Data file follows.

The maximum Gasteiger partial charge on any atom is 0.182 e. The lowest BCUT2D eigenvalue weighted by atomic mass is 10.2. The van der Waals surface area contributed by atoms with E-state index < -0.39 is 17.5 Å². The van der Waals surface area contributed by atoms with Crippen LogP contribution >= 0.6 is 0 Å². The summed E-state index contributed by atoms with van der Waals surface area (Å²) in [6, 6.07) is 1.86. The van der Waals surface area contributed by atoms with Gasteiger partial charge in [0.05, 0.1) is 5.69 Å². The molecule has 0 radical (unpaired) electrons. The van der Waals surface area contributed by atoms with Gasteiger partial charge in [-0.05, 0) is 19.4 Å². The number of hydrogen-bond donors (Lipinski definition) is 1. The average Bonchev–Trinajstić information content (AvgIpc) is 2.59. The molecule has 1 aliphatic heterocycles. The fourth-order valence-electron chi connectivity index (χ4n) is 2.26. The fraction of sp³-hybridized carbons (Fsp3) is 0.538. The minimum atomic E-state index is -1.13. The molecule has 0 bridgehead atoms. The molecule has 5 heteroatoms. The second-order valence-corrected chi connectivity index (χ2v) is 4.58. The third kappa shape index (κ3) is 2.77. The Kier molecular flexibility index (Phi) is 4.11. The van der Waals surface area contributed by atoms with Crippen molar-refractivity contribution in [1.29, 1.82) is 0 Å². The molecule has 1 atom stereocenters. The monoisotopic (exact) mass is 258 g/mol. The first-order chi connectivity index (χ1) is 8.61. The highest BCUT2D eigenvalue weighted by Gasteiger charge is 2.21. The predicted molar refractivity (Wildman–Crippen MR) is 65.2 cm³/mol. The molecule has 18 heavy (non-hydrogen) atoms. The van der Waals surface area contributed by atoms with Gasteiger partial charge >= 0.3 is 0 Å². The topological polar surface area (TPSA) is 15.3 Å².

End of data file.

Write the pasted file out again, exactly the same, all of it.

The maximum Gasteiger partial charge on any atom is 0.182 e. The lowest BCUT2D eigenvalue weighted by atomic mass is 10.2. The van der Waals surface area contributed by atoms with E-state index < -0.39 is 17.5 Å². The van der Waals surface area contributed by atoms with Crippen LogP contribution >= 0.6 is 0 Å². The summed E-state index contributed by atoms with van der Waals surface area (Å²) in [6, 6.07) is 1.86. The van der Waals surface area contributed by atoms with Gasteiger partial charge in [0.05, 0.1) is 5.69 Å². The molecule has 0 radical (unpaired) electrons. The van der Waals surface area contributed by atoms with Gasteiger partial charge in [-0.05, 0) is 19.4 Å². The number of hydrogen-bond donors (Lipinski definition) is 1. The average Bonchev–Trinajstić information content (AvgIpc) is 2.59. The molecule has 1 aliphatic heterocycles. The fourth-order valence-electron chi connectivity index (χ4n) is 2.26. The fraction of sp³-hybridized carbons (Fsp3) is 0.538. The minimum atomic E-state index is -1.13. The molecule has 0 bridgehead atoms. The molecule has 5 heteroatoms. The second-order valence-corrected chi connectivity index (χ2v) is 4.58. The third kappa shape index (κ3) is 2.77. The Kier molecular flexibility index (Phi) is 4.11. The van der Waals surface area contributed by atoms with Crippen molar-refractivity contribution in [1.29, 1.82) is 0 Å². The molecule has 1 atom stereocenters. The monoisotopic (exact) mass is 258 g/mol. The first-order chi connectivity index (χ1) is 8.61. The highest BCUT2D eigenvalue weighted by Gasteiger charge is 2.21. The predicted molar refractivity (Wildman–Crippen MR) is 65.2 cm³/mol. The molecule has 18 heavy (non-hydrogen) atoms. The van der Waals surface area contributed by atoms with Gasteiger partial charge >= 0.3 is 0 Å². The topological polar surface area (TPSA) is 15.3 Å².